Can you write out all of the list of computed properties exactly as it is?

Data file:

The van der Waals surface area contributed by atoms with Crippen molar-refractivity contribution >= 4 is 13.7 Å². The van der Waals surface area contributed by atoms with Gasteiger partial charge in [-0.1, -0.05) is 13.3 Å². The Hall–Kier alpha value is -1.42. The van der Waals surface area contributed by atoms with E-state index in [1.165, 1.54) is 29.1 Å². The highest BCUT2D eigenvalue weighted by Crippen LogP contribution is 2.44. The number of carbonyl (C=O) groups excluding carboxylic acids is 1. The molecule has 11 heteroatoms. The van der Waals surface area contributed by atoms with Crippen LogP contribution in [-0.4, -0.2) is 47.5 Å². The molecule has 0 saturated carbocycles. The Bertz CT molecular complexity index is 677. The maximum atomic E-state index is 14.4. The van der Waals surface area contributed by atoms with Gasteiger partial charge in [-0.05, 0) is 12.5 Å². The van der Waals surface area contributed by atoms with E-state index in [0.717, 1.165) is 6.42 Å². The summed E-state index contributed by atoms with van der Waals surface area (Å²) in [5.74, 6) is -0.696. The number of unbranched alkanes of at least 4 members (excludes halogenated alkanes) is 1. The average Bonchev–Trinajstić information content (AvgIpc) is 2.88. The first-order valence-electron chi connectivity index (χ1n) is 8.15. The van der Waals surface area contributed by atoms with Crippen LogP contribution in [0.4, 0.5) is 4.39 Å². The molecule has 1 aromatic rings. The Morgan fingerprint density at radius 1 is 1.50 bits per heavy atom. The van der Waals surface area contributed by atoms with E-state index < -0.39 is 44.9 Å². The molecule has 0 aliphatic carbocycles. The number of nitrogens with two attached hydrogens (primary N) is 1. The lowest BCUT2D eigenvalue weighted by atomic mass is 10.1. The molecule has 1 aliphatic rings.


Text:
The van der Waals surface area contributed by atoms with Crippen molar-refractivity contribution >= 4 is 13.7 Å². The van der Waals surface area contributed by atoms with Gasteiger partial charge in [-0.1, -0.05) is 13.3 Å². The Hall–Kier alpha value is -1.42. The van der Waals surface area contributed by atoms with E-state index in [1.165, 1.54) is 29.1 Å². The highest BCUT2D eigenvalue weighted by Crippen LogP contribution is 2.44. The number of carbonyl (C=O) groups excluding carboxylic acids is 1. The molecule has 11 heteroatoms. The van der Waals surface area contributed by atoms with Crippen LogP contribution in [-0.4, -0.2) is 47.5 Å². The molecule has 0 saturated carbocycles. The Bertz CT molecular complexity index is 677. The maximum atomic E-state index is 14.4. The van der Waals surface area contributed by atoms with Gasteiger partial charge in [-0.05, 0) is 12.5 Å². The van der Waals surface area contributed by atoms with E-state index in [0.717, 1.165) is 6.42 Å². The summed E-state index contributed by atoms with van der Waals surface area (Å²) in [5.74, 6) is -0.696. The number of unbranched alkanes of at least 4 members (excludes halogenated alkanes) is 1. The average Bonchev–Trinajstić information content (AvgIpc) is 2.88. The first-order valence-electron chi connectivity index (χ1n) is 8.15. The van der Waals surface area contributed by atoms with Crippen LogP contribution in [0.4, 0.5) is 4.39 Å². The molecule has 1 aromatic rings. The Morgan fingerprint density at radius 1 is 1.50 bits per heavy atom. The van der Waals surface area contributed by atoms with E-state index < -0.39 is 44.9 Å². The molecule has 0 aliphatic carbocycles. The number of nitrogens with two attached hydrogens (primary N) is 1. The lowest BCUT2D eigenvalue weighted by atomic mass is 10.1. The molecule has 1 aliphatic rings.